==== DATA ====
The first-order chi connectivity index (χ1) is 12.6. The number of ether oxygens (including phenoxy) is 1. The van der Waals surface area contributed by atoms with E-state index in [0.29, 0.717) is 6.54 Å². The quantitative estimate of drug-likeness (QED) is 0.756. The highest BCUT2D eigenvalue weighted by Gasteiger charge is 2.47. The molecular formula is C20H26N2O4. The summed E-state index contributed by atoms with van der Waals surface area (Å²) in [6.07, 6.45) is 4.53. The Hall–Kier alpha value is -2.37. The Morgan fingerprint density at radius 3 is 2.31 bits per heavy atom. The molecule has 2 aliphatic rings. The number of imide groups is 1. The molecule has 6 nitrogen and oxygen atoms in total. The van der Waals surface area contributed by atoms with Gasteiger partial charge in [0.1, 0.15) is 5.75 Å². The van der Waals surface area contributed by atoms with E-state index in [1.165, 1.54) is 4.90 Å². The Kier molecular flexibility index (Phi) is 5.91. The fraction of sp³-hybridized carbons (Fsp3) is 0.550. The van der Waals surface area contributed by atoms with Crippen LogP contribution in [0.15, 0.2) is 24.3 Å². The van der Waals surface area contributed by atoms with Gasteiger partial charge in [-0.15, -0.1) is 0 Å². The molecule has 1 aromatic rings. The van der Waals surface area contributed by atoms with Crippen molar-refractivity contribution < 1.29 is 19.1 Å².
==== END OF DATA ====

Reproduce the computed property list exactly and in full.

The first-order chi connectivity index (χ1) is 12.6. The number of ether oxygens (including phenoxy) is 1. The van der Waals surface area contributed by atoms with E-state index in [0.29, 0.717) is 6.54 Å². The quantitative estimate of drug-likeness (QED) is 0.756. The highest BCUT2D eigenvalue weighted by Gasteiger charge is 2.47. The molecular formula is C20H26N2O4. The summed E-state index contributed by atoms with van der Waals surface area (Å²) in [6.07, 6.45) is 4.53. The Hall–Kier alpha value is -2.37. The Morgan fingerprint density at radius 3 is 2.31 bits per heavy atom. The molecule has 2 aliphatic rings. The number of imide groups is 1. The molecule has 6 nitrogen and oxygen atoms in total. The van der Waals surface area contributed by atoms with Gasteiger partial charge in [0.1, 0.15) is 5.75 Å². The van der Waals surface area contributed by atoms with E-state index in [1.165, 1.54) is 4.90 Å². The Kier molecular flexibility index (Phi) is 5.91. The fraction of sp³-hybridized carbons (Fsp3) is 0.550. The van der Waals surface area contributed by atoms with Crippen LogP contribution in [0.15, 0.2) is 24.3 Å². The van der Waals surface area contributed by atoms with Gasteiger partial charge in [-0.15, -0.1) is 0 Å². The molecule has 1 aromatic rings. The van der Waals surface area contributed by atoms with Crippen molar-refractivity contribution < 1.29 is 19.1 Å².